In one or more embodiments, file 102 may be in a Hypertext Markup Language (HTML) type format that is able to be processed by program 100. In such an embodiment, interactive element 104 may be defined by HTML code within file 100 in which one or more attributes and/or dynamic functions may be associated with interactive element 104. In one particular embodiment, the pointing device may be a mouse. A over event, also referred to as a rollover event, may be defined at least in part by the placement of the mouse pointer and/or cursor over a region corresponding to interactive element 104 by a user using the graphical user interface. The user may cause such a placement, for example, by manually moving the mouse wherein the graphical user interface translates movements of the mouse into movements of the mouse pointer/and or cursor on the display. A mouse click and/or similar actuation event may be defined as an event initiated when the mouse pointer and/or cursor is coincident with at least a portion of interactive element 104 and/or a pointing device input is made. For example, to cause a mouse click actuation event, the user may actuate one or more buttons disposed on the mouse. The graphical user interface may receive such an actuation as an input, and communicate the actuation event to program 100 which may then cause program to execute code in response to the actuation event, although the scope of the claimed subject matter is not limited in this respect.
In one or more embodiments, a user may desire to convert information stored in file 102 from a first file format into a second file format wherein the information may be stored in file 110. File 110 may be a format compatible with and/or readable by program 108 which may be a different program than program 100. For example, program 100 may be a web browser type program and file 102 may be an HTML type file. Where file 102 is an HTML type file that responds to an over event and/or to a mouse click actuation event, such file 102 may be considered to contain dynamic HTML content that provides dynamic functions, although the scope of the claimed subject matter is not limited in this respect. Program 108 may be, for example, Adobe® Acrobat® program available from Adobe Systems, Inc. of San Jose, Calif., USA, and file 110 may be an Adobe® Portable Document Format (PDF) type file, although the scope of the claimed subject matter is not limited in this respect. In an alternative embodiment, file 110 may be in any document descriptor format similar to that of a PDF type format, although the scope of the claimed subject matter is not limited in this respect. In one embodiment, a user may convert file 102 into file 110 using a file format conversion process 106, for example by using program 100 to print file 102 into file 110 using a printer driver that performs such a conversion. In another embodiment, a third program (not shown) may be utilized to read file 102 and convert file 102 into file 110. In yet another embodiment, program 108 may open and/or read file 102 and convert file 102 into file 110. However, these are merely examples of file format conversion process 106, and the scope of the claimed subject matter is not limited in this respect. In accordance with one or more embodiments, as a result of file conversion process 106, file 110 may include interactive element 112 that may include one or more interactive features and/or dynamic functions as included with interactive element 104 of file 102, although the scope of the claimed subject matter is not limited in this respect.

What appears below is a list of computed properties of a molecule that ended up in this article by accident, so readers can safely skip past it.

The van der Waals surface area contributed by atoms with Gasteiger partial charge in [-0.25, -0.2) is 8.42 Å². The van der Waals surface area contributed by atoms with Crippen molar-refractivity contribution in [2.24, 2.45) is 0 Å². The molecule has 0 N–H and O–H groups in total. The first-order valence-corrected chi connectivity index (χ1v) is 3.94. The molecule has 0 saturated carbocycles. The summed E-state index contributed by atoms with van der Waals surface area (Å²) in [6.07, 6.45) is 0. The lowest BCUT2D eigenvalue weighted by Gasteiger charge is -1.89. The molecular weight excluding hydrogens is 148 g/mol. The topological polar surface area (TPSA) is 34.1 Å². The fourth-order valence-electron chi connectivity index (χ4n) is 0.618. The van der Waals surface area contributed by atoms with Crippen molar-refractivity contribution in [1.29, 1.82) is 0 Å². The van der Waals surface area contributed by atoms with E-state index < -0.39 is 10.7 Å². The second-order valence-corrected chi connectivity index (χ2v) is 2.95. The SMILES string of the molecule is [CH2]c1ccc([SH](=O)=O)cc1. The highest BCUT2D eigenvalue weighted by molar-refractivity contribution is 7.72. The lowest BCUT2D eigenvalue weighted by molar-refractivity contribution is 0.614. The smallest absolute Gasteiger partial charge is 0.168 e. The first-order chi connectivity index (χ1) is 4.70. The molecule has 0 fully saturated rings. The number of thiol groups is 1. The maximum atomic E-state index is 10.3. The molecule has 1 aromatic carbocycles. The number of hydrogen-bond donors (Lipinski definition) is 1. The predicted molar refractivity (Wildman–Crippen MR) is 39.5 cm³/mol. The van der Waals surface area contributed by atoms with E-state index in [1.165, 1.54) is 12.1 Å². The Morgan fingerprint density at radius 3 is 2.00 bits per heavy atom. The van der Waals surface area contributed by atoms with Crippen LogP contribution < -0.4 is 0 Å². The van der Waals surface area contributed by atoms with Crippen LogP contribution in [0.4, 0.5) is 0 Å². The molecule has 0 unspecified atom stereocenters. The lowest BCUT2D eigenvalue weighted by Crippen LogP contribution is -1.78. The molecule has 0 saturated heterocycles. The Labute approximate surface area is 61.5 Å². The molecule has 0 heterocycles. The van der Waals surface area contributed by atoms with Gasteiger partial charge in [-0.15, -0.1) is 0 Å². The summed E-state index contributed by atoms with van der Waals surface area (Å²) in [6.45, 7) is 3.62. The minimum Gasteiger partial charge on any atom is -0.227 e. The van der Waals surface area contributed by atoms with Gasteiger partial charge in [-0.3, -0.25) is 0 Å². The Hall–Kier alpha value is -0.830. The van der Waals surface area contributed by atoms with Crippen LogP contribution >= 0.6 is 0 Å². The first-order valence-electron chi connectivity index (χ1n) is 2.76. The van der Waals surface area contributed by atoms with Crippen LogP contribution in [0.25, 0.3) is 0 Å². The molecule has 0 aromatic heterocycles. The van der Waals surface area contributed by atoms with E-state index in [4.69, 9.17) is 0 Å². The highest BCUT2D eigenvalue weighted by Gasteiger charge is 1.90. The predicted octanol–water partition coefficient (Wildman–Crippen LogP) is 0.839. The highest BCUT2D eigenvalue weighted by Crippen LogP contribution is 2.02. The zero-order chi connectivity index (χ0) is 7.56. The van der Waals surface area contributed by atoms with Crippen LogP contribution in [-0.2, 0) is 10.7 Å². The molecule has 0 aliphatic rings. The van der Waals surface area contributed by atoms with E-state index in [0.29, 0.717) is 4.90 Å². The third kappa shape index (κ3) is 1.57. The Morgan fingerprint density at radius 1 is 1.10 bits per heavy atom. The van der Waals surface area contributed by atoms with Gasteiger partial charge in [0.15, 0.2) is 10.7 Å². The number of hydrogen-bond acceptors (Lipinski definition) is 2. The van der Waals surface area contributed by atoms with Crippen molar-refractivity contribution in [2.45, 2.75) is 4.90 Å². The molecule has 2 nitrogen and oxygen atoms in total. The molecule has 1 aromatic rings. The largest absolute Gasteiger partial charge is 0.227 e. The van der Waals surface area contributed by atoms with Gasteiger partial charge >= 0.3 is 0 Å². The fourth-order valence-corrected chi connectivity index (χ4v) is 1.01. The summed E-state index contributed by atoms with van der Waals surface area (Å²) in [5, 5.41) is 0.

Referring now to
In one or more embodiments, when interactive element 104 is in over event state 204 and the user causes an actuation event 212, for example by clicking on a button on a mouse, or in another example by maintaining the mouse cursor over the region corresponding to interactive element 104 for a predetermined period of time, interactive element 104 may transition from over event state 204 to actuation event state 206, which may also referred as a click state. While in over event state 206, for example when the user is holding down the button on the mouse and maintaining the actuation, a third image 220 may be displayed with respect to interactive element 104. In one embodiment, upon the user causing actuation event 212 to occur, interactive element 104 optionally may activate link 224 in a manner similar to activation of link 222. In another embodiment, third image 220 may be displayed so long as the user is actuating an actuator such as a button on a mouse. When the user ceases the actuation, for example by releasing the button on the mouse, an actuation event is no longer detected at 214, and interactive element 104 may transition from actuation event state 206 to over event state 204, upon which time link 224 may be activated, although the scope of the claimed subject matter is not limited in this respect.
Referring now to